DyslexiaLand: A Tale in Two Volumes
Oh, Amazon, you do make life interesting.
by Cheri RaePictured here is a screen shot of the availablity of my 2014 little purse-sized version of DyslexiaLand: A Map and Guide for Students, Parents and Educators. That little book, with a retail price of $9.95 featured a full-color, fold-out map, and was intended to be a very brief introduction to dyslexia and the notion of DyslexiaLand as a place full of obstacles and opportunities to be negotiated to reach a pathway to success. It gained several favorable reviews, as just a quick reference, and a simple, graphic way to explain dyslexia to others.
I always envisioned it as a resource that parents could share with disbelieving relatives, skeptical neighbors, or whip out and show to uncomprehending educators in the middle of an IEP meeting.
It was replaced in 2018 by the comprehensive and information-packed new book, DyslexiaLand: A Field Guide for Parents of Children with Dyslexia, a 280-page guide to the journey of understanding dyslexia through school, the community and home.The book, with a cover price of $20, is organized like a field guide, with information about history, culture, language and even politics that govern how our dyslexic children are educated–or not. It has a good deal of information encouraging parents to advocate for their children, and many step-by-step sidebars to help do just that–from Speaking to the School Board to Eight Great Ways to Get Help to a Special Education Action Plan. The book is based on my own personal research and experience as a journalist, mother of a dyslexic son, dyslexia advocate and even a dyslexia consultant for the local school district. It’s filled with insider information and helpful tips, and it’s the book I wish I had been available when I was first learning about dyslexia.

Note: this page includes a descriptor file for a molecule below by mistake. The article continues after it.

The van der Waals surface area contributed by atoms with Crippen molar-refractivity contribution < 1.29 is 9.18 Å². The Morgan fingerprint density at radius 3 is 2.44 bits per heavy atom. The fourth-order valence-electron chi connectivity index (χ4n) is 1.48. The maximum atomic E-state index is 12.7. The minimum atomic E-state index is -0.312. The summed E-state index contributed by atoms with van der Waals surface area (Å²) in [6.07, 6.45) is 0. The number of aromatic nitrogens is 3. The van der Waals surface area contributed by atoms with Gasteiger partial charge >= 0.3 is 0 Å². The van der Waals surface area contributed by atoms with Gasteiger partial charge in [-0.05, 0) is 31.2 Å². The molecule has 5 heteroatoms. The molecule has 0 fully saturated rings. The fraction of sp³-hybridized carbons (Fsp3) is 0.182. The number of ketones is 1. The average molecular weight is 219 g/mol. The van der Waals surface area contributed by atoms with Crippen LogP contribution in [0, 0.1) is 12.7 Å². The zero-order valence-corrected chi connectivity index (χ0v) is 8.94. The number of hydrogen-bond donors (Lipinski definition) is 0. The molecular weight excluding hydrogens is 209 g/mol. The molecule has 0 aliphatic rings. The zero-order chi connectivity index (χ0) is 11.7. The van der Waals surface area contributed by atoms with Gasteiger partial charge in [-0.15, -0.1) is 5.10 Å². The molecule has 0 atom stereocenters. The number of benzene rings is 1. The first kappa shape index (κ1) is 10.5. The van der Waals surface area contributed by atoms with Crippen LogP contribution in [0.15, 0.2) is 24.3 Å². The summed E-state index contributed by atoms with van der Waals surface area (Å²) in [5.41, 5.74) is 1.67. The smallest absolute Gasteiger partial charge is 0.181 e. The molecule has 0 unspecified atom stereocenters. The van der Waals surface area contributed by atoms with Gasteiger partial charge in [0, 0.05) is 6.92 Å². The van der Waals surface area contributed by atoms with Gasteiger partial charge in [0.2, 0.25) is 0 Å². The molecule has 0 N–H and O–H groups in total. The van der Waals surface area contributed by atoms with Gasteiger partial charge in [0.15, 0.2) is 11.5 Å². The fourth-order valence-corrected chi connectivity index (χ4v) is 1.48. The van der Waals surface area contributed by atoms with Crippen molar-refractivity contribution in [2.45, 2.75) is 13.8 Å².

And it’s gained several good reviews; many others have been reported to me, and should be there, but inexplicably, they’re not. Amazon just stopped posting them a couple months ago, and despite multiple inquiries, I cannot get a straight answer about why. But that’s another story.
So while I’m just trying to sell my comprehensive dyslexia book at the modest price of $20 (and I won’t recieve even half that price) there are re-sellers trying to get absurd and ridiculous prices for a small, introductory book ranging from $647.00 (plus $3.99 shipping) to $977.00 (plus $3.99 shipping). As the author, I wouldn’t get a single cent of that.
I guess that’s why Amazon Jeff Bezos is a bazillionaire, and I’m still trying to make a modest living, forced to use his bookselling platform with rules that change constantly–and never seem to make sense. I still believe in the old notion of good values, a strong work ethic and a fair price for quality goods, and the ability to bring a product to market–and sell it in many markets.
To be sure: I have nothing to do with the absurd price on that little book. I am embarrassed to see it online, and have made attempts to have it removed, without success. Please, scarcity of that title should not make it seem more valuable. It is worth the fair price of $9.99–no more. But it sure makes the 280-page replacement book, DyslexiaLand: A Field Guide for Parents of Children with Dyslexia a bargain at twice the price!